The Lost Art of Diagnosis

by Admin on April 29, 2010 · 1 comment

in Patients, Providers

At lunch yesterday, I was the guest of a group that contained several retired physicians. We listened to a talk by a board member from a large non-profit local hospital system. The speaker, knowledgeable and well-prepared, talked about the cost drivers of health care in America, which he listed as an over-reliance on technology, the practice of defensive medicine because of law suits, heroic measures at the end of life, lack of transparency as to the true cost of procedures, non-standard reimbursements, and a few others.

He pointed out that while we might have reformed health insurance, we had done little to cut costs, because we hadn’t changed the delivery system. And he went on to say that we had to move toward outcomes-based medicine, which he thought would convince doctors to prescribe fewer MRIs, mammograms, and other procedures that had proved to have little effect on patient outcomes.

During the discussion that followed, the comments from the physicians were not at all what I expected. Many were heated but not over the need for higher reimbursement, more tort reform, or loss of power to insurance companies.

No, instead they said we would never reduce costs until we taught physicians to make a diagnosis by taking a complete history and talking to the patient, rather than by opting out and scheduling tests. They said the art of diagnosis has all but vanished from medical school teaching and that students don’t know the simple principle of looking first for horses when hear hoofbeats, and not for unicorns. To these men, the race to adopt new technology hasn’t made the practice of medicine better, it has merely made it more expensive. Many of them are still reading their grandchildren’s X-rays to make diagnoses younger physicians miss. These guys saw diagnosis as an art, now a lost art. Many med students don’t even know how to listen through a stethoscope. Perhaps that is because doctors don’t get paid much for listening.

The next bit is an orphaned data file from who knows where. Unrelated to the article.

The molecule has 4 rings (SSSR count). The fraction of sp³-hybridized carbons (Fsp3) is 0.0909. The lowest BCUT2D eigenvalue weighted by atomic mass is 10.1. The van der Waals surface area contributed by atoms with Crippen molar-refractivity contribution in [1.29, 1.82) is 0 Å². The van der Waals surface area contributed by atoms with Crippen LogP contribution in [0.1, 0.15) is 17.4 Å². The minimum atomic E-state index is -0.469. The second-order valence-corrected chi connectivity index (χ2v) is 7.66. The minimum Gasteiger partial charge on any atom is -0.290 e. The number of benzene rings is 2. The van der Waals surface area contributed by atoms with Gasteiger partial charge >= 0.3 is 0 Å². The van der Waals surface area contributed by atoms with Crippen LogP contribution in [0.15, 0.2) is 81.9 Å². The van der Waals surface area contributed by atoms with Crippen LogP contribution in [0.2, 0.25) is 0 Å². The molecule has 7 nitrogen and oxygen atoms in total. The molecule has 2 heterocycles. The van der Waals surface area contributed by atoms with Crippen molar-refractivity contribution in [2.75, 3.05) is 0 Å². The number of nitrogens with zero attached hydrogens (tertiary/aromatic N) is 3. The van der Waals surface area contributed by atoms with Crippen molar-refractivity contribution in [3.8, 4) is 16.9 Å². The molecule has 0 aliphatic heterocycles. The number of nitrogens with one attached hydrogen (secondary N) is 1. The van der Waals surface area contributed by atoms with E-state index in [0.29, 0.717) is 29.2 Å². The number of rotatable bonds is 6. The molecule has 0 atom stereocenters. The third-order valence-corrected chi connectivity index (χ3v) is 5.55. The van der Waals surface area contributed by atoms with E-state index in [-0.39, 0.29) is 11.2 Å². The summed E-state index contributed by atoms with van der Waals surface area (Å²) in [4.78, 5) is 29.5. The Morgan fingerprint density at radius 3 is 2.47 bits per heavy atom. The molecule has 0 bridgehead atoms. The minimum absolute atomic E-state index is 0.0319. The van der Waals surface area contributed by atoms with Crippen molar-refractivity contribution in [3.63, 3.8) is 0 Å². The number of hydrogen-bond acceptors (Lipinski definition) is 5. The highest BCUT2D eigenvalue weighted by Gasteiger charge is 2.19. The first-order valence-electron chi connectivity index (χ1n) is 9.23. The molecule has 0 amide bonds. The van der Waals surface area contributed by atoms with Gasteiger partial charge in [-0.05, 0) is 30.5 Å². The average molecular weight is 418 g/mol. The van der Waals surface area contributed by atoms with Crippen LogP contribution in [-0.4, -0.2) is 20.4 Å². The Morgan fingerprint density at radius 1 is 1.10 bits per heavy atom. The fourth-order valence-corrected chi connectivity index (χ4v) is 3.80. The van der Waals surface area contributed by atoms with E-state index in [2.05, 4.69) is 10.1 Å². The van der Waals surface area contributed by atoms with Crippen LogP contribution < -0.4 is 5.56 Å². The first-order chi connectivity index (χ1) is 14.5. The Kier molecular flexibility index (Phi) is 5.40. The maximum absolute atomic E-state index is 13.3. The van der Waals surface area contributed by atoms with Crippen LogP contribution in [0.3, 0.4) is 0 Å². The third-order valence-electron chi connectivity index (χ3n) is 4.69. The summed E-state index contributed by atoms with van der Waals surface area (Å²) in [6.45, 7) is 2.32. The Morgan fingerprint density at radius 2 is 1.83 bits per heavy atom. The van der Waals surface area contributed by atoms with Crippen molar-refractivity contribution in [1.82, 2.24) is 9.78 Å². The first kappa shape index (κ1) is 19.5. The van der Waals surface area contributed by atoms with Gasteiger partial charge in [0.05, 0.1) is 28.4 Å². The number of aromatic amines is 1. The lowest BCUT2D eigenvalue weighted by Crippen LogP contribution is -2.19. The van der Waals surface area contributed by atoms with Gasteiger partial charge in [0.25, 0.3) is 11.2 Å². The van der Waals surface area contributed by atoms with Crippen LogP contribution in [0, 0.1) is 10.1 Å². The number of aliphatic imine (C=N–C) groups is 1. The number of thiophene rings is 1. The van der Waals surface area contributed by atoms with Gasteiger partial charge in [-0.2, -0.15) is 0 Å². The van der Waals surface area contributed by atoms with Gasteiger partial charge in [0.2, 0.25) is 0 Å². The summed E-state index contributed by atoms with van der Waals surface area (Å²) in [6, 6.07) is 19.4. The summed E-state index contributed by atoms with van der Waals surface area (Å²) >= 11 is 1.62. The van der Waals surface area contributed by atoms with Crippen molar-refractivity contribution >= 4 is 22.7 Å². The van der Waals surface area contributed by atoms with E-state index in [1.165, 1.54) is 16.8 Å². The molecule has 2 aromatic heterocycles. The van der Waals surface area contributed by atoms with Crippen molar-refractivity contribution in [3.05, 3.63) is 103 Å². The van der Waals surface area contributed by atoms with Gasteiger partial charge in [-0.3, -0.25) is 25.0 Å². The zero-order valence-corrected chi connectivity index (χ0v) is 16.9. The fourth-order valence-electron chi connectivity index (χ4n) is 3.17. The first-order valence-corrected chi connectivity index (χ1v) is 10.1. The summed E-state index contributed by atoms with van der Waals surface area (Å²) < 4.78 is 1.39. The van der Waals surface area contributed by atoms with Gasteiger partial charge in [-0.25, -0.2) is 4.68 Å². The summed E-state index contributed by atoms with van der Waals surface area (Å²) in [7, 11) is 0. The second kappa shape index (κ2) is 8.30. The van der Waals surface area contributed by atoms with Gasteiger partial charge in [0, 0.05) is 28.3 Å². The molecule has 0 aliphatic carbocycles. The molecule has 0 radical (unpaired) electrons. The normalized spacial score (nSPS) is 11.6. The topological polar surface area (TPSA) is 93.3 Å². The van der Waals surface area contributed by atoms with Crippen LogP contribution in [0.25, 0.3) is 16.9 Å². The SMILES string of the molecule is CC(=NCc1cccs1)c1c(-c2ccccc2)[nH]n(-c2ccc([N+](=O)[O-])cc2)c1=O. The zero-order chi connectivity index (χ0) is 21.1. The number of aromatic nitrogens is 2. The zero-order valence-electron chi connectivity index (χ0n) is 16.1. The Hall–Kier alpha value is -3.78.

Personally, I think the introduction of DRG (diagnosis related group) codes has done as much as anything to discourage the art of diagnosis. A DRG code is generated after every patient visit, and allows the doctor to get reimbursed. More complicated codes get higher reimbursements, and some medical staff assign codes according to the profit motive, while others simply code incorrectly out of ignorance. But the standardization of patient codes turns every patient into a statistic. Might as well pick a code that approximates what the patient might have and give him/her some tests instead. The doctors also pointed out that their colleagues who are still in practice will not give up their MRIs easily, because they are in the habit of relying on them, and even tort reform won’t change that.

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